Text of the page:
Recent reports from South Korea had seen the head of the country's FSC (Financial Services Commission) give a sudden resignation last week. According to local media outlets, Choi Jong-ku, now the former chairman, simply left his office only a day before his second anniversary. His reason, however, appears to be the pending governmental reorganization.
When asked for his motives, the former chairman stated that he resigned to avoid the 'expected reshuffle' of President Moon Jae-in. Traditionally, the so-called 'reshuffle' is supposed to locate new cabinet members, which is something that Choi Jong-ku wanted to avoid. He is not the only one, either, as many of his predecessors also resigned under rather similar conditions.
For now, the position of chairman remains vacant, and there are several potential candidates that are likely to fill it in the days to come. One is the CEO of Korea's Export-Import Bank, Eun Sung-soo. Eun also replaced Choi back in 2017, when he left the position of the CEO. It is possible that he will do the same once more.
There is also the former Blue House secretary, Yoon Jong-won, as well as the former FSC vice chairman, Kim Yong-beom. There are other candidates apart from these three, although they are considered to be the most likely replacements.
During his two years at the position, Choi played a major part in the cryptocurrency sector, often having to deal with different, conflicting proposals. These proposals were issued by different financial regulators, all of which tried to bring forth their own vision of the crypto sector. However, Choi's biggest move was the ICO crackdown in March 2018. Back then, he openly stated that speculative investments are 'irrational.' He also collaborated with the financial authorities of Japan and even China, moving towards the ICO ban.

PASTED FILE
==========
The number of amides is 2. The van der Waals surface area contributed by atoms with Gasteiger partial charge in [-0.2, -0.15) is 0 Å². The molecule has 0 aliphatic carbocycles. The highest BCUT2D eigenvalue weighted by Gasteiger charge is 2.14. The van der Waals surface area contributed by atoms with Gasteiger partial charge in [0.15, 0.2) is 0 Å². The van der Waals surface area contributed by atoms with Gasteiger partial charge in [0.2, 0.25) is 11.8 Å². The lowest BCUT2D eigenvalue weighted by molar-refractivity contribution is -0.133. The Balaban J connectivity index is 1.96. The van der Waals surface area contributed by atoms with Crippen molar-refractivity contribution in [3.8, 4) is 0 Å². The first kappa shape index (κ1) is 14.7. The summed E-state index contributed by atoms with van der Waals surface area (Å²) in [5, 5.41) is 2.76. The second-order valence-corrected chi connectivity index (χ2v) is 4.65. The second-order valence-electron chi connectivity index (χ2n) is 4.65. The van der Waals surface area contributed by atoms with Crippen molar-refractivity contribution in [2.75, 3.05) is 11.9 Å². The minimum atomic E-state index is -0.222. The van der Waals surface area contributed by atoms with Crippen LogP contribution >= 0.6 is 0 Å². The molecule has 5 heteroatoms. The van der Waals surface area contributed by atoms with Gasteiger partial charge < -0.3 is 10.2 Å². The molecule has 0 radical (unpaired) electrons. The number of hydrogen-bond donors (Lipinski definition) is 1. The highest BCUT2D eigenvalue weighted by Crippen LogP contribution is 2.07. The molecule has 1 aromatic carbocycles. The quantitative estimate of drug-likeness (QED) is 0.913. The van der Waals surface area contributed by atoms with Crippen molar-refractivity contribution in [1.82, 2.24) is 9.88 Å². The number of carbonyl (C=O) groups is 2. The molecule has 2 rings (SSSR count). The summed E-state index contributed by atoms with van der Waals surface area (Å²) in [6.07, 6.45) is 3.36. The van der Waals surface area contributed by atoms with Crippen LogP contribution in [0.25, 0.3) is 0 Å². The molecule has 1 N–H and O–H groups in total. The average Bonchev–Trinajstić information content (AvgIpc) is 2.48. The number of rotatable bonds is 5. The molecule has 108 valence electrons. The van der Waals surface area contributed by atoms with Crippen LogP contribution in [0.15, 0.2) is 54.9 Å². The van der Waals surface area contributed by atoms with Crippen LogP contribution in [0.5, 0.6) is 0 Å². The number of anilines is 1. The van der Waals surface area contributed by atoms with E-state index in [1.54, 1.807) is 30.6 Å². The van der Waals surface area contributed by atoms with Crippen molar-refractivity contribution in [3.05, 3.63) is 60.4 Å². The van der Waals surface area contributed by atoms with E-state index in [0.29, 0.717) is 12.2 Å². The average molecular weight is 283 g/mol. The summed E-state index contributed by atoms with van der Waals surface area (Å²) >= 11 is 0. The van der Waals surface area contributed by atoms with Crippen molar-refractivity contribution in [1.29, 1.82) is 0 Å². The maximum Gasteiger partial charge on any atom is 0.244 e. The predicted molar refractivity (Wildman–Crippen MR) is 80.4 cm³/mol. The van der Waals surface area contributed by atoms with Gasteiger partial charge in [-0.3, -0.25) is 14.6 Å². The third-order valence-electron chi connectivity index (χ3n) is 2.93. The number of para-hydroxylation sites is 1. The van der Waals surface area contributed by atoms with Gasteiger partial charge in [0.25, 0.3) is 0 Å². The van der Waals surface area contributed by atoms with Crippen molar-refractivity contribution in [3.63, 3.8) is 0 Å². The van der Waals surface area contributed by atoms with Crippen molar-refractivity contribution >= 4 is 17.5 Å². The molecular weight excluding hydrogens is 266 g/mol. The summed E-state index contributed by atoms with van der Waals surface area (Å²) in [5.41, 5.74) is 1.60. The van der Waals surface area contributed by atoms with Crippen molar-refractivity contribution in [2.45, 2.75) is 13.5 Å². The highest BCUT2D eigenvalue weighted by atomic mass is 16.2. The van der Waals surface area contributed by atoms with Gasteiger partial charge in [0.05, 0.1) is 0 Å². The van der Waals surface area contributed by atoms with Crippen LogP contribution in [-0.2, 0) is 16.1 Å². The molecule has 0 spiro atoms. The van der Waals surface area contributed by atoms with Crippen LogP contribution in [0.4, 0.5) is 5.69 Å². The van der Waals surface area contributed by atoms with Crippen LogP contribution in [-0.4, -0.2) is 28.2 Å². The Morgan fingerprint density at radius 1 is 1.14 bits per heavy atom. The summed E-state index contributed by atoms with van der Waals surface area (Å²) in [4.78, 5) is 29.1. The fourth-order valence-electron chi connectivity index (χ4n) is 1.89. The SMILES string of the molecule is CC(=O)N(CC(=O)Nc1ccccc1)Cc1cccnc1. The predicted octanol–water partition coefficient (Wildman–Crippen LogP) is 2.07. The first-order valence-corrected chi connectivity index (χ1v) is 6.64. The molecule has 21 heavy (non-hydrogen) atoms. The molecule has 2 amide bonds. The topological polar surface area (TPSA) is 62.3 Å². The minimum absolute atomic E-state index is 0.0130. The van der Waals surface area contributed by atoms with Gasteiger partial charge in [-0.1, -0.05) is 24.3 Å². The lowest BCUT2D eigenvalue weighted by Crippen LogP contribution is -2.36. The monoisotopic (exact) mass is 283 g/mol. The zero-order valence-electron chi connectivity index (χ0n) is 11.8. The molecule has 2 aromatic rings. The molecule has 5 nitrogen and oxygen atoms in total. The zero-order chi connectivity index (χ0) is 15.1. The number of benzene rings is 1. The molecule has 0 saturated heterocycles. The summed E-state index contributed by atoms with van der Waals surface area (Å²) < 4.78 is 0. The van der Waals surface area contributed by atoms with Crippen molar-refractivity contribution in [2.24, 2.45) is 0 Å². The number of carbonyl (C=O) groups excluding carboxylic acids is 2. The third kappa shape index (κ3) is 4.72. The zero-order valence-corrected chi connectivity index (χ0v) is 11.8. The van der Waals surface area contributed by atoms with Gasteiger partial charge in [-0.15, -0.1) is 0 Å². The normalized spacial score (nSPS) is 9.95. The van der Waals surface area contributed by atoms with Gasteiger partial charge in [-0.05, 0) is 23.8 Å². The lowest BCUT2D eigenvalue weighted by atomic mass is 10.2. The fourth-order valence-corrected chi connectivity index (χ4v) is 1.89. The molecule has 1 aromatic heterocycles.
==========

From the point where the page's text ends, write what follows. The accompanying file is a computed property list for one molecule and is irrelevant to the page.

He claimed that cryptocurrencies are unable to play a role as a means of payment, despite the fever of 'speculative investment,' as he called it. However, despite his skepticism regarding cryptocurrencies and initial coin offerings, Choi did see potential in the blockchain technology.
He even made some considerable moves towards regulating it, with a few legislations, favorable towards medium-sized and small blockchain-based businesses. He also managed to protect cryptocurrency exchanges when the Ministry of Justice wanted to shut them down. Instead of closing these businesses entirely, Choi believed it better to simply introduce stricter KYC requirements.
That way, the dangers would be eliminated, while the exchanges would be allowed to continue operating. Even that is not the full extent of the actions that led to changing and improving the sector. He also allowed blockchain firms and financial technology itself the right to access customer data, while the consumers were enabled to transact via mobile apps.
Despite the fact that he ended his term one year earlier than it was due, Choi generally left a positive mark, at least when it comes to blockchain technology. It remains to be seen whether or not his successor will continue where he left off, or potentially take a different road.
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